As this binary definition confusion is a reasonably common problem for RPG developers, it has been suggested in the past that IBM change the documentation of binary fields from Binary(4) to something more RPGish. While IBM may make such a change in the future, my hope is that the documentation (at least in this regard) remains the same. One reason for this hope is that RPG continues to evolve. If back in V1R3, when system APIs were first introduced, IBM had used a convention such as Binary(9) to represent a 4-byte binary field, then V3R2/V3R6 and ILE RPG's  introduction of  the 4-byte integer data type might have introduced an unnecessary dilemma: namely, should IBM change the API documentation to Integer(10) to reflect the new RPG definition style? If so, wouldn't the pitfall discussed above simply be reintroduced for RPG/400 and ILE users of the binary data type? Binary(10) or Integer(10) would also certainly be more accurate as developers familiar with binary data would know that a 4-byte binary field can indeed represent 10 digits of information. It's only for historical reasons that RPG (and some other parts of the system) constrains 4-byte binary definitions to nine digits.

 

Related to this, having a language-neutral specification for API documentation also avoids the false perception of the System i being a RPG machine: a marketing perception any fan of the System i would want to avoid in order to enhance acceptance of the system in the marketplace. Other languages that are generally available for application development on i5/OS define a 4-byte integer field in various ways, none of which by the way are Binary(4)! In COBOL, you might use 'PIC S9(9) BINARY', in C 'int', in CL (or at least in current releases of CL) 'Type(*Int) Len(4)', and so on. Using a neutral definition such as Binary(4) puts all development languages on a somewhat level field; everyone has to learn what it means.

 

To digress a little, this type of language neutrality reminds me of the "acronym" UTC for Coordinated Universal Time. UTC is not a true acronym; it's a compromise between the English Coordinated Universal Time (CUT) and French Temps Universel Coordonné (TUC). And so Binary(4) is a compromise between the various programming languages available today and in the future.

 

The good thing is that once learned, it's very easy to remember.

 

An API data structure is defined using a similar style. Below is the API documentation for the MBRD0100 format of the QUSRMBRD API.

 

MBRD0100 Format

Offset

Type

Field

Dec

Hex

0

0

BINARY(4)

Bytes returned

4

4

BINARY(4)

Bytes available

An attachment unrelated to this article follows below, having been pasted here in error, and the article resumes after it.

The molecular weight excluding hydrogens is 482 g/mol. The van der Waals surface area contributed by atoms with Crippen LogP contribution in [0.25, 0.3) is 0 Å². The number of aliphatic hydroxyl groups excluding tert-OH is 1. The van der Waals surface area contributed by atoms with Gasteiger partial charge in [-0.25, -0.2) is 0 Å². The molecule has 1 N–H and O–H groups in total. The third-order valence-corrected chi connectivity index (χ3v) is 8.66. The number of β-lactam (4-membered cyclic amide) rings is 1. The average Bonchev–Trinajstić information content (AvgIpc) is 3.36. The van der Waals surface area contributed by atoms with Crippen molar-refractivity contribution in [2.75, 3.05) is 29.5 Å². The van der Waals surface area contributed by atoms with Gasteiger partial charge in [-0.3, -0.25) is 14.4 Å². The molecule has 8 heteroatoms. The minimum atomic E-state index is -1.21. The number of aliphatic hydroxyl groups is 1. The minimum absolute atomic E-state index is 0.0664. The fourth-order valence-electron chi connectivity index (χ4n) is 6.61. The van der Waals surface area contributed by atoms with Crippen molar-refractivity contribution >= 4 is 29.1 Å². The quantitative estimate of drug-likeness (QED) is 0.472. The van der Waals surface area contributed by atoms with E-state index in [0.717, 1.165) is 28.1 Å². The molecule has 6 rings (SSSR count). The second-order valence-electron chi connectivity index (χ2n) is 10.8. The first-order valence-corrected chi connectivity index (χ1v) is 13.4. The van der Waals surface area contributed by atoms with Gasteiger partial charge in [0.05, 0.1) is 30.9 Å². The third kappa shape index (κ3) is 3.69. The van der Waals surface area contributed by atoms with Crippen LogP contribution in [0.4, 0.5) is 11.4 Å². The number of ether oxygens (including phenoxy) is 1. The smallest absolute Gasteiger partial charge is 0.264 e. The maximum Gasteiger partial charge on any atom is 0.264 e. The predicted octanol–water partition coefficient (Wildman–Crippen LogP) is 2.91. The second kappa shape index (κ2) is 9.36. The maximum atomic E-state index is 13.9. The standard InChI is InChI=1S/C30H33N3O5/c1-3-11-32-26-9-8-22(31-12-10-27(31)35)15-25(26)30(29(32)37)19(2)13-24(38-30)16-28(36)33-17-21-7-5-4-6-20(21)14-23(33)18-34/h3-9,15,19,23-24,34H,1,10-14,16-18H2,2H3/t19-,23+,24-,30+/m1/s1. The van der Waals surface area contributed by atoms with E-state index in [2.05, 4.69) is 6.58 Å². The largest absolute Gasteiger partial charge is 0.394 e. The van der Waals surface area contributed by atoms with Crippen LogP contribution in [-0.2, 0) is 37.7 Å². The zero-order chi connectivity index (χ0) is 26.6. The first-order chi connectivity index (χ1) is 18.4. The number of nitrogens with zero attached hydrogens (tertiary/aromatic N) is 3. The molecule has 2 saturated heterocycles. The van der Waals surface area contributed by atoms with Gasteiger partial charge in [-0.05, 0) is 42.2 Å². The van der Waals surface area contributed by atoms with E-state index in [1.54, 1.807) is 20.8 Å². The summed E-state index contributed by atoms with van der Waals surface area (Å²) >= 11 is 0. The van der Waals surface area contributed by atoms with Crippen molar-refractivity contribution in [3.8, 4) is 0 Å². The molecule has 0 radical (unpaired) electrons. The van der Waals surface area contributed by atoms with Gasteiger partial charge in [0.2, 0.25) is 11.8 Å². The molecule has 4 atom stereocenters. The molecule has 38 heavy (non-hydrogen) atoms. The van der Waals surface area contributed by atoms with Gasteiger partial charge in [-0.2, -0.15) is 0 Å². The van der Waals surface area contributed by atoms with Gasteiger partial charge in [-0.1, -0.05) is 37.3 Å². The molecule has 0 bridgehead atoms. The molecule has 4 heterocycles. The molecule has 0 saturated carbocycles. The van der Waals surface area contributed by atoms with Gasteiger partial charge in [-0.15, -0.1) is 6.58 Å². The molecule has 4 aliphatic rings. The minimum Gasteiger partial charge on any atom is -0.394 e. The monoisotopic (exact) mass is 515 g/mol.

8

8

CHAR(10)

Database file name

18

12

CHAR(10)

Database file library name

28

1C

CHAR(10)

Member name

38

26

CHAR(10)

File attribute

48

30

CHAR(10)

Source type

58

3A

CHAR(13)

Creation date and time

71

47

CHAR(13)

Last source change or table refresh date and time

84

54

CHAR(50)

Member text description

134

86

CHAR(1)

Source file

 

As you can hopefully see, the knowledge acquired about parameter data types is easily transferred to data structure data types. There are a few additional data types that you may encounter over time. These include pointers (a data type of PTR and implicitly defined as 16-bytes); Binary(2) fields, which you should successfully interpret as 2-byte binary fields after reading this column; and Packed(x,y) for packed decimal fields with x digits, y digits of which are to the right of the decimal point. These additional types do not however come up very often.

 

With this introduction to API data types, you should be well on your way toward successfully understanding how to utilize i5/OS system API documentation.

 

Meanwhile, if you have other API questions, send them to Bruce at This email address is being protected from spambots. You need JavaScript enabled to view it.. He'll see what he can do about answering your burning questions in future columns.

Bruce Vining

Bruce Vining is president and co-founder of Bruce Vining Services, LLC, a firm providing contract programming and consulting services to the System i community. He began his career in 1979 as an IBM Systems Engineer in St. Louis, Missouri, and then transferred to Rochester, Minnesota, in 1985, where he continues to reside. From 1992 until leaving IBM in 2007, Bruce was a member of the System Design Control Group responsible for OS/400 and i5/OS areas such as System APIs, Globalization, and Software Serviceability. He is also the designer of Control Language for Files (CLF).A frequent speaker and writer, Bruce can be reached at This email address is being protected from spambots. You need JavaScript enabled to view it..